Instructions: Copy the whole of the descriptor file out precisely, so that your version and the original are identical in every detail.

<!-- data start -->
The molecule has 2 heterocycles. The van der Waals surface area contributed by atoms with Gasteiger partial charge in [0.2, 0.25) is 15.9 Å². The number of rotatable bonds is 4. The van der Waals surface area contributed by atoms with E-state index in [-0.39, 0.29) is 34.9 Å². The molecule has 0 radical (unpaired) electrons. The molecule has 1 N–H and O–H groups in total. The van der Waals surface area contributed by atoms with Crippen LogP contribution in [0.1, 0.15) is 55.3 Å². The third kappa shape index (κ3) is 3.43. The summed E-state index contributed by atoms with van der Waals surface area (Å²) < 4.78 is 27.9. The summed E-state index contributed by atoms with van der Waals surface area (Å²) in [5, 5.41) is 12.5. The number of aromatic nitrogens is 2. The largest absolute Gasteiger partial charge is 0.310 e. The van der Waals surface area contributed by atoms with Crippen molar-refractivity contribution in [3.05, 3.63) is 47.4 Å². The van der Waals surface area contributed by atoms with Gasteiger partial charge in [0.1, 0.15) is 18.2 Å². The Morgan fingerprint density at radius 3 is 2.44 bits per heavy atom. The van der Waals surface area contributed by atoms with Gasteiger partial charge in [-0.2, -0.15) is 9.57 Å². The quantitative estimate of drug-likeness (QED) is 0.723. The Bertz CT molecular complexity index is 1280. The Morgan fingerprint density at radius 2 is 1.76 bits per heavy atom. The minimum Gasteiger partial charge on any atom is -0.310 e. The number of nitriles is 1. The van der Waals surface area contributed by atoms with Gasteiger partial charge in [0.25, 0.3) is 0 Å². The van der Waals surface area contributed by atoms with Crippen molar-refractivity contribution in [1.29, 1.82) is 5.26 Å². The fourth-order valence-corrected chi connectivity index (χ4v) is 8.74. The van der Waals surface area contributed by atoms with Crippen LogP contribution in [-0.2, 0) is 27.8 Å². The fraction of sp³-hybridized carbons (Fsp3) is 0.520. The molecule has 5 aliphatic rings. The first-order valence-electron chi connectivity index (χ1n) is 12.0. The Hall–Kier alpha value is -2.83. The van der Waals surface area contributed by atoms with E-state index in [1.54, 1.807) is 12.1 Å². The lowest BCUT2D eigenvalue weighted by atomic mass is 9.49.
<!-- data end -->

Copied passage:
The molecule has 2 heterocycles. The van der Waals surface area contributed by atoms with Gasteiger partial charge in [0.2, 0.25) is 15.9 Å². The number of rotatable bonds is 4. The van der Waals surface area contributed by atoms with E-state index in [-0.39, 0.29) is 34.9 Å². The molecule has 0 radical (unpaired) electrons. The molecule has 1 N–H and O–H groups in total. The van der Waals surface area contributed by atoms with Crippen LogP contribution in [0.1, 0.15) is 55.3 Å². The third kappa shape index (κ3) is 3.43. The summed E-state index contributed by atoms with van der Waals surface area (Å²) < 4.78 is 27.9. The summed E-state index contributed by atoms with van der Waals surface area (Å²) in [5, 5.41) is 12.5. The number of aromatic nitrogens is 2. The largest absolute Gasteiger partial charge is 0.310 e. The van der Waals surface area contributed by atoms with Crippen molar-refractivity contribution in [3.05, 3.63) is 47.4 Å². The van der Waals surface area contributed by atoms with Gasteiger partial charge in [0.1, 0.15) is 18.2 Å². The Morgan fingerprint density at radius 3 is 2.44 bits per heavy atom. The van der Waals surface area contributed by atoms with Gasteiger partial charge in [-0.2, -0.15) is 9.57 Å². The quantitative estimate of drug-likeness (QED) is 0.723. The Bertz CT molecular complexity index is 1280. The Morgan fingerprint density at radius 2 is 1.76 bits per heavy atom. The minimum Gasteiger partial charge on any atom is -0.310 e. The number of nitriles is 1. The van der Waals surface area contributed by atoms with Gasteiger partial charge in [0.25, 0.3) is 0 Å². The van der Waals surface area contributed by atoms with Crippen molar-refractivity contribution in [1.29, 1.82) is 5.26 Å². The fourth-order valence-corrected chi connectivity index (χ4v) is 8.74. The van der Waals surface area contributed by atoms with Crippen LogP contribution in [-0.2, 0) is 27.8 Å². The fraction of sp³-hybridized carbons (Fsp3) is 0.520. The molecule has 5 aliphatic rings. The first-order valence-electron chi connectivity index (χ1n) is 12.0. The Hall–Kier alpha value is -2.83. The van der Waals surface area contributed by atoms with E-state index in [1.54, 1.807) is 12.1 Å². The lowest BCUT2D eigenvalue weighted by atomic mass is 9.49.